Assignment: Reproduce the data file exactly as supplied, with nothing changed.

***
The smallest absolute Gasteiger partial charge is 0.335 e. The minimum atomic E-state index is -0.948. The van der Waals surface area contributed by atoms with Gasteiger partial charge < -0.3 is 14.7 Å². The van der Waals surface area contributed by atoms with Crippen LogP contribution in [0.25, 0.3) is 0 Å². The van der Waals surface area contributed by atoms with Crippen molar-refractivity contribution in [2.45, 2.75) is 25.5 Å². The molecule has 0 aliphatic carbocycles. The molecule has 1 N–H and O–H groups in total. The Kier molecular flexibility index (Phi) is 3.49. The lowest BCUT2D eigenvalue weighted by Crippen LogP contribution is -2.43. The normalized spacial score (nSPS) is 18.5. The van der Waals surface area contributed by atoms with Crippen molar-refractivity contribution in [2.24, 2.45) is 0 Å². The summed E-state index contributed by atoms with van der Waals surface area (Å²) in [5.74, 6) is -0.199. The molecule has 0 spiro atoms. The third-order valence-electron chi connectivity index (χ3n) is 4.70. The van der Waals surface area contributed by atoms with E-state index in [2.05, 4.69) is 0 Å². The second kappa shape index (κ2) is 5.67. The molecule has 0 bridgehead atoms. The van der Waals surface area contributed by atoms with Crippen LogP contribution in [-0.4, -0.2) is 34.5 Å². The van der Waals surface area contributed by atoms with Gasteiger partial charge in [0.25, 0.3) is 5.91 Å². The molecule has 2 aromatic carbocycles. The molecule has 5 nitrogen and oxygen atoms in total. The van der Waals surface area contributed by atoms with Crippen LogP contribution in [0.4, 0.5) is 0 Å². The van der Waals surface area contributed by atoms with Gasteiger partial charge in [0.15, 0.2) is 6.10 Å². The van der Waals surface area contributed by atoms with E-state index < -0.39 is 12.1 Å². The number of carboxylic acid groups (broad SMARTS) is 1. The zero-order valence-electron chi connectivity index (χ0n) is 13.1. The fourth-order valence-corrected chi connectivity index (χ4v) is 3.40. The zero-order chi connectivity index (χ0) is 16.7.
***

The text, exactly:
The smallest absolute Gasteiger partial charge is 0.335 e. The minimum atomic E-state index is -0.948. The van der Waals surface area contributed by atoms with Gasteiger partial charge < -0.3 is 14.7 Å². The van der Waals surface area contributed by atoms with Crippen LogP contribution in [0.25, 0.3) is 0 Å². The van der Waals surface area contributed by atoms with Crippen molar-refractivity contribution in [2.45, 2.75) is 25.5 Å². The molecule has 0 aliphatic carbocycles. The molecule has 1 N–H and O–H groups in total. The Kier molecular flexibility index (Phi) is 3.49. The lowest BCUT2D eigenvalue weighted by Crippen LogP contribution is -2.43. The normalized spacial score (nSPS) is 18.5. The van der Waals surface area contributed by atoms with Crippen molar-refractivity contribution in [2.24, 2.45) is 0 Å². The summed E-state index contributed by atoms with van der Waals surface area (Å²) in [5.74, 6) is -0.199. The molecule has 0 spiro atoms. The third-order valence-electron chi connectivity index (χ3n) is 4.70. The van der Waals surface area contributed by atoms with E-state index in [2.05, 4.69) is 0 Å². The second kappa shape index (κ2) is 5.67. The molecule has 0 bridgehead atoms. The van der Waals surface area contributed by atoms with Crippen LogP contribution in [-0.4, -0.2) is 34.5 Å². The van der Waals surface area contributed by atoms with Gasteiger partial charge in [0.25, 0.3) is 5.91 Å². The molecule has 2 aromatic carbocycles. The molecule has 5 nitrogen and oxygen atoms in total. The van der Waals surface area contributed by atoms with Crippen LogP contribution in [0.4, 0.5) is 0 Å². The van der Waals surface area contributed by atoms with Gasteiger partial charge in [0.15, 0.2) is 6.10 Å². The van der Waals surface area contributed by atoms with E-state index < -0.39 is 12.1 Å². The number of carboxylic acid groups (broad SMARTS) is 1. The zero-order valence-electron chi connectivity index (χ0n) is 13.1. The fourth-order valence-corrected chi connectivity index (χ4v) is 3.40. The zero-order chi connectivity index (χ0) is 16.7.